NWO-WOTRO and the Sustainable Development Goals

Large differences between rich and poor countries are hindering an effective approach in dealing with many global challenges such as poverty, climate change, security and migration, food security, sustainable development and gender inequality. By formulating the 17 Sustainable Development Goals (SDGs) the United Nations are aiming to solve these global challenges by encouraging an inclusive world with equal opportunities for everyone and specific attention for developing countries.

In September 2015, the member states of the United Nations agreed to do their utmost to reach the Sustainable Development Goals. The Netherlands is one of these member countries. NWO-WOTRO Science for Global Development is one of the signatories - and steering member - of the Dutch SDG Charter.

The SDGs are in line with the European Grand Societal Challenges, one of the three Horizon 2020 pillars. This means that the SDG Route offers academics the chance to be well-prepared in H2020. There are also similarities with the agendas of the International Council on Science (ICSU), of the Organisation for Economic Cooperation & Development (OECD) and UNESCO. Investing in the SDG Route allows the Netherlands to join in global developments.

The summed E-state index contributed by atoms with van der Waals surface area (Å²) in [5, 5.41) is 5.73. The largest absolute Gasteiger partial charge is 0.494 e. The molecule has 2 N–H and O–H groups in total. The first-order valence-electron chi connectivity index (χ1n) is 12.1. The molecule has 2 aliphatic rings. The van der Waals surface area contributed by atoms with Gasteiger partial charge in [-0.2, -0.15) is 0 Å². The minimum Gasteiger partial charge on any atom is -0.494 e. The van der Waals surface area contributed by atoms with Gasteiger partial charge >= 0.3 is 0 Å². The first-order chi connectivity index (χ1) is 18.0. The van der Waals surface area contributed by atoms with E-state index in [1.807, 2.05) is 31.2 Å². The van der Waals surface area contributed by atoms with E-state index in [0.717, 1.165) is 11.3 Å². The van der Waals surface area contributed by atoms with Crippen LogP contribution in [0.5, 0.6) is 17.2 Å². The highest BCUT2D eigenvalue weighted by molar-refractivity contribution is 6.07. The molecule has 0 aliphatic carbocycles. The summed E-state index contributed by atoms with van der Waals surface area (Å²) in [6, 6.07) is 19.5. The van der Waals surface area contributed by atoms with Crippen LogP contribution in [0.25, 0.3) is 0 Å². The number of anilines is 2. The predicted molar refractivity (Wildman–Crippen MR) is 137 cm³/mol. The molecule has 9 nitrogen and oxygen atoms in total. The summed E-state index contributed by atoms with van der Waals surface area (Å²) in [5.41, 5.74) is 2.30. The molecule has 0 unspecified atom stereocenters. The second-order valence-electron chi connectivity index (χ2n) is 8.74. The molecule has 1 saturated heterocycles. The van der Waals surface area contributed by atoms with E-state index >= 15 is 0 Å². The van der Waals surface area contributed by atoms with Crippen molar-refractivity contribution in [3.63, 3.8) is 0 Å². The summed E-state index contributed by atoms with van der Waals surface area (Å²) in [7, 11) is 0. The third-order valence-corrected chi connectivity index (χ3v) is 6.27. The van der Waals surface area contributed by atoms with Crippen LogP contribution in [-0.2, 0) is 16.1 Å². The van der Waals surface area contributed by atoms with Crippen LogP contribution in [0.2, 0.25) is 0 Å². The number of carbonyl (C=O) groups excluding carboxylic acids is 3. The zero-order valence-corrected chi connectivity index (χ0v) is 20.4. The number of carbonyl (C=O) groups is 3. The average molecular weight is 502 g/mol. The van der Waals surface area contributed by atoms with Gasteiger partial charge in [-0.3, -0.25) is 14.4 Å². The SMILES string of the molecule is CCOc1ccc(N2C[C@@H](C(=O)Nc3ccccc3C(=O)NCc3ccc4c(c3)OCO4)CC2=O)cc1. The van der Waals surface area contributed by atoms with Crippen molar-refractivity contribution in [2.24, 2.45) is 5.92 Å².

Innovative insights and breakthroughs

Global societal challenges are complex in nature and researching these challenges requires close cooperation between various disciplines and parties. Knowledge that is aimed at finding solutions requires a combination of both academic and practical, professional knowledge (co-creation), theoretical support and a clear insight into the specific context in which the solutions can be applied. It is essential to work together with parties in developing countries, because research in this route is aimed at reaching the Sustainable Development Goals in developing countries. What’s more, this creates opportunities for increasing the research capacity in these countries and for building excellent relationships between the Netherlands and these growth economies of the future.

Scholars in the Netherlands can contribute with their unique expertise in reaching the Sustainable Development Goals. The SDGs motivate and inspire researchers because their work can contribute to complex societal challenges, which require interdisciplinary cooperation. Doing research in and with non-Western cultures also offers access to knowledge and data, which would otherwise remain out of reach for Dutch academics. This offers opportunities for new insights and breakthroughs.